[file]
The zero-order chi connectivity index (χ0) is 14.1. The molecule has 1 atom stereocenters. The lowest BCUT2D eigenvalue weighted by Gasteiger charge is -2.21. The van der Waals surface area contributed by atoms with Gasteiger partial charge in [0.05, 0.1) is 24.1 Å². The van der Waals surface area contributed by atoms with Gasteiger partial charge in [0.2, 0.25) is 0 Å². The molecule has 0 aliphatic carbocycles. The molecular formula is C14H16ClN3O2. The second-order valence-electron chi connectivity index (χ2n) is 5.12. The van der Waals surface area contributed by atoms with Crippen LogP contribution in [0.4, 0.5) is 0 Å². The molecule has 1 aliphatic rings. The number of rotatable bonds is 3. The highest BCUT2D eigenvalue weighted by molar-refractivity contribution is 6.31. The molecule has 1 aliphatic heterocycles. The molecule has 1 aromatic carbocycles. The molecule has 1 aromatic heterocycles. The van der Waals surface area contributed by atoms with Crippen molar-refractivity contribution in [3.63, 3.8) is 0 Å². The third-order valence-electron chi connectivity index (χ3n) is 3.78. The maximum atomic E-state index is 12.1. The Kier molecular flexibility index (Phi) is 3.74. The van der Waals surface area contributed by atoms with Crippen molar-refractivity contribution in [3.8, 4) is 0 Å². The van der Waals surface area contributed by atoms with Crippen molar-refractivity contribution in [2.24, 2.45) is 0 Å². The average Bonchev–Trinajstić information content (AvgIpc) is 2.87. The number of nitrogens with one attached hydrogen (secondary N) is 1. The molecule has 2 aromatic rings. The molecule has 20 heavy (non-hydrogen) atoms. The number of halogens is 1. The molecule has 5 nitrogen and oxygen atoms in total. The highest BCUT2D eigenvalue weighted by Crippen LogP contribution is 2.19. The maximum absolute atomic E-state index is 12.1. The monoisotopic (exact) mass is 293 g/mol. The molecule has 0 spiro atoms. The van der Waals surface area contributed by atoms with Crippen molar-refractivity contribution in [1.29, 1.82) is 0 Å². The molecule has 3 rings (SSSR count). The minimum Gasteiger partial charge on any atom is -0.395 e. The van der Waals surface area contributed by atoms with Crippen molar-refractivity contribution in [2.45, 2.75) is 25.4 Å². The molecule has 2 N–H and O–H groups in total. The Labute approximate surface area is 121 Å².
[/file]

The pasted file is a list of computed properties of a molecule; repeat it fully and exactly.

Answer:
The zero-order chi connectivity index (χ0) is 14.1. The molecule has 1 atom stereocenters. The lowest BCUT2D eigenvalue weighted by Gasteiger charge is -2.21. The van der Waals surface area contributed by atoms with Gasteiger partial charge in [0.05, 0.1) is 24.1 Å². The van der Waals surface area contributed by atoms with Gasteiger partial charge in [0.2, 0.25) is 0 Å². The molecule has 0 aliphatic carbocycles. The molecular formula is C14H16ClN3O2. The second-order valence-electron chi connectivity index (χ2n) is 5.12. The van der Waals surface area contributed by atoms with Crippen LogP contribution in [0.4, 0.5) is 0 Å². The molecule has 1 aliphatic rings. The number of rotatable bonds is 3. The highest BCUT2D eigenvalue weighted by molar-refractivity contribution is 6.31. The molecule has 1 aliphatic heterocycles. The molecule has 1 aromatic carbocycles. The molecule has 1 aromatic heterocycles. The van der Waals surface area contributed by atoms with Crippen molar-refractivity contribution in [3.63, 3.8) is 0 Å². The third-order valence-electron chi connectivity index (χ3n) is 3.78. The maximum atomic E-state index is 12.1. The Kier molecular flexibility index (Phi) is 3.74. The van der Waals surface area contributed by atoms with Crippen molar-refractivity contribution in [3.8, 4) is 0 Å². The van der Waals surface area contributed by atoms with Crippen molar-refractivity contribution in [2.24, 2.45) is 0 Å². The average Bonchev–Trinajstić information content (AvgIpc) is 2.87. The number of nitrogens with one attached hydrogen (secondary N) is 1. The molecule has 2 aromatic rings. The molecule has 20 heavy (non-hydrogen) atoms. The number of halogens is 1. The molecule has 5 nitrogen and oxygen atoms in total. The highest BCUT2D eigenvalue weighted by Crippen LogP contribution is 2.19. The maximum absolute atomic E-state index is 12.1. The monoisotopic (exact) mass is 293 g/mol. The molecule has 0 spiro atoms. The van der Waals surface area contributed by atoms with Crippen molar-refractivity contribution in [1.29, 1.82) is 0 Å². The molecule has 3 rings (SSSR count). The minimum Gasteiger partial charge on any atom is -0.395 e. The van der Waals surface area contributed by atoms with Crippen molar-refractivity contribution in [2.45, 2.75) is 25.4 Å². The molecule has 2 N–H and O–H groups in total. The Labute approximate surface area is 121 Å².